A church and a deli – this was the story of immigration to America in the twentieth century. Of course, the church was often a synagogue, or a mosque, or a Kingdom Hall – but the pattern remained essentially the same. Immigrant communities clustered across the Milwaukee city map, punctures of demographic brightness. The first Latvians, my dad would often tell me, came to Wisconsin in 1903. The Wisconsin Valley Land Company lured them to the farmland west of Milwaukee. They came with the Croats, the Lithuanians, the Bulgarians, the Slovaks, the Poles, the Argentines, the Swedes, the Cubans.
As Latvians living downtown, though, we were out of luck. The Latvian Lutheran Evangelical Church was all the way out in Wauwatosa, a little suburb twenty miles to the west. My dad preferred the Catholic Church, anyway. “The communion wafers taste better, there,” he told me. “More like bread, and not so much like paste.”
When we did go to mass – mostly on the holiest of Holy Days – we bundled our way over to St. Philippe's. The spires of this cathedral rose magnificently over Lake Michigan, a tribute to Victorian Gothic architecture, in all of its gargoyle-laden glory. When I was a kid, I was terrified of these gargoyles. I imagined them sweeping down off of their perches, claws extended, and carrying me off to some distant point in order to eat me.
We were isolated from the Latvian church, and so we were also isolated from the few stores that sold Latvian goods. My mom shopped instead at the Polish specialty stores on South Kinnickinnic Avenue. In her years in the city she'd managed to pick up a few Polish phrases, and so she'd haggle with the retailers, demanding better prices in her scornful, but limited, Polish. When I was free from school I'd accompany her.
On this particular day, we crossed the Milwaukee River twice, taking both the Wisconsin Avenue lift bridge and the steel-truss bridge that followed it. By the time we reached Zigorski's – her favorite of the little shops – my feet ached and throbbed. But, then again, she was my mom, and she demanded a certain amount of Eastern European foodstuffs.
Zigorski's was a Polish delicatessen of the first order. Ropes of sausage dangled from the ceiling. The refrigerated case overflowed with a variety of pickled products – eggs, cucumbers, mushrooms, even a big jar that held the brain of pig, bobbing in a dill-studded brine. No one bought the pig's brain. I guessed that it was a decoration.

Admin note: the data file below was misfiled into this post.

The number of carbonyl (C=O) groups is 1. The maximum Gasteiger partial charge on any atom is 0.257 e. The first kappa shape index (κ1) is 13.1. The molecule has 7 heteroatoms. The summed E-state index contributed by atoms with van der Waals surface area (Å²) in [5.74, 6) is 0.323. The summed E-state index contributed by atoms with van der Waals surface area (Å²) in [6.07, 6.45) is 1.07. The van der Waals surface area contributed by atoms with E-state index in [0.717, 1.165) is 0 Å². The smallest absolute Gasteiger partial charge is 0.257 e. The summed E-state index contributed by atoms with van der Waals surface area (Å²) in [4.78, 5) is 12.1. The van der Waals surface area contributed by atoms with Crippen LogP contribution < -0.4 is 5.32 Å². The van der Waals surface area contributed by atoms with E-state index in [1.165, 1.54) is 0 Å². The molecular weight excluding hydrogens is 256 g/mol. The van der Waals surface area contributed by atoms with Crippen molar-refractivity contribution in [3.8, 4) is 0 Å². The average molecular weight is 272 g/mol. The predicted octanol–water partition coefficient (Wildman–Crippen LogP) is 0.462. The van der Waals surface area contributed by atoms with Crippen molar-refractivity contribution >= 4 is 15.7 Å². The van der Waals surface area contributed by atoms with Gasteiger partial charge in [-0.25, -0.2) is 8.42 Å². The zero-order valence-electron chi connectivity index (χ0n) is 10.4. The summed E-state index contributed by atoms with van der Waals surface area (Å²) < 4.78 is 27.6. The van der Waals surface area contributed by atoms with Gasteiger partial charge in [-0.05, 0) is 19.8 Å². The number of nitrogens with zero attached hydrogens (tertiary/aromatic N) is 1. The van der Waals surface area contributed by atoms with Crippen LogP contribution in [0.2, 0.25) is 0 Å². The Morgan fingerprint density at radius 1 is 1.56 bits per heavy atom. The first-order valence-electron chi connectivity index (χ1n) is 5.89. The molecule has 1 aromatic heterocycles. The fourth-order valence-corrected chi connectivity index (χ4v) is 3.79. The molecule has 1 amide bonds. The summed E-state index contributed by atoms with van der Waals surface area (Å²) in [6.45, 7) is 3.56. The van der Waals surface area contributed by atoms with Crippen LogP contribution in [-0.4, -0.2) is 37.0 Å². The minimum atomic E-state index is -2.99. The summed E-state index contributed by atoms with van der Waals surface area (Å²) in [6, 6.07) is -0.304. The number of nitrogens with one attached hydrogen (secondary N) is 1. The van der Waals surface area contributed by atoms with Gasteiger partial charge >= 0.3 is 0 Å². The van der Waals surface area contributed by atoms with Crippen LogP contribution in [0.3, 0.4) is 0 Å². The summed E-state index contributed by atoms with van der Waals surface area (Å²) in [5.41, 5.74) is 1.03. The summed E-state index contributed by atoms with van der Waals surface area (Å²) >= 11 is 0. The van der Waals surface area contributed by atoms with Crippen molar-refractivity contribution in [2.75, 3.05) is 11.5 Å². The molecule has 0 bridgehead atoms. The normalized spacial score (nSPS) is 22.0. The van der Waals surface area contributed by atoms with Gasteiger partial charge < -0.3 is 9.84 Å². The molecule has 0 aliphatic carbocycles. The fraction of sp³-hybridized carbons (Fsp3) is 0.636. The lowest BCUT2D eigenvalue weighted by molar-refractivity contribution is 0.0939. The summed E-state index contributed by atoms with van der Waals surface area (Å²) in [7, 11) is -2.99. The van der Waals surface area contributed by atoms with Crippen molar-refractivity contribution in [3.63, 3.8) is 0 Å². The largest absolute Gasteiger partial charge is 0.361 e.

My mom was looking for fresh herring. She didn't want herring that came in a tin – this you could buy, she told me, at any supermarket. “We will have a good meal that I have been craving recently,” she'd said.
When my mom asked the man behind the counter for herring, he frowned and said that they were out. They might have some next week, he indicated, and crossed his heavy arms over his chest. He wore a white apron and a small triangular cap. The apron was stained with broad streaks of blood. His graying sideburns, I noticed, reached the lowest portion of his jaw.
“You bastard,” my mom said. “Don't lie to me.”
If I'd been inexperienced in the ways of shopping with my mom, I would have probably been nervous at this point. As it was, a woman standing near the baked goods gasped and dropped a cake on the floor. The cake exploded, scattering frosting in a wide white arc. Another Zigorski's employee scurried out of a back room with a mop.
“Don't call me names,” the attendant said. Then, raising the volume of his voice: “Does anyone else need help?” Though there were several other customers, none of them seemed eager to get involved in this particular confrontation. My mother stood there, resolute.
“I know you have it, you bastard,” she said again. She then added a few phrases of Polish. They sounded guttural and malicious, and from the expression on the man's face, I guessed that they weren't overly polite. He shook his head and disappeared wordlessly into the back.
This was, then, the old way of shopping. My mom took the lessons she'd learned in Soviet Latvia and applied them to the American grocery marketplace. When the counter attendant vanished, she patted my head gently. “Do not worry, Yuri,” she said. “He will return in a moment with our herring.”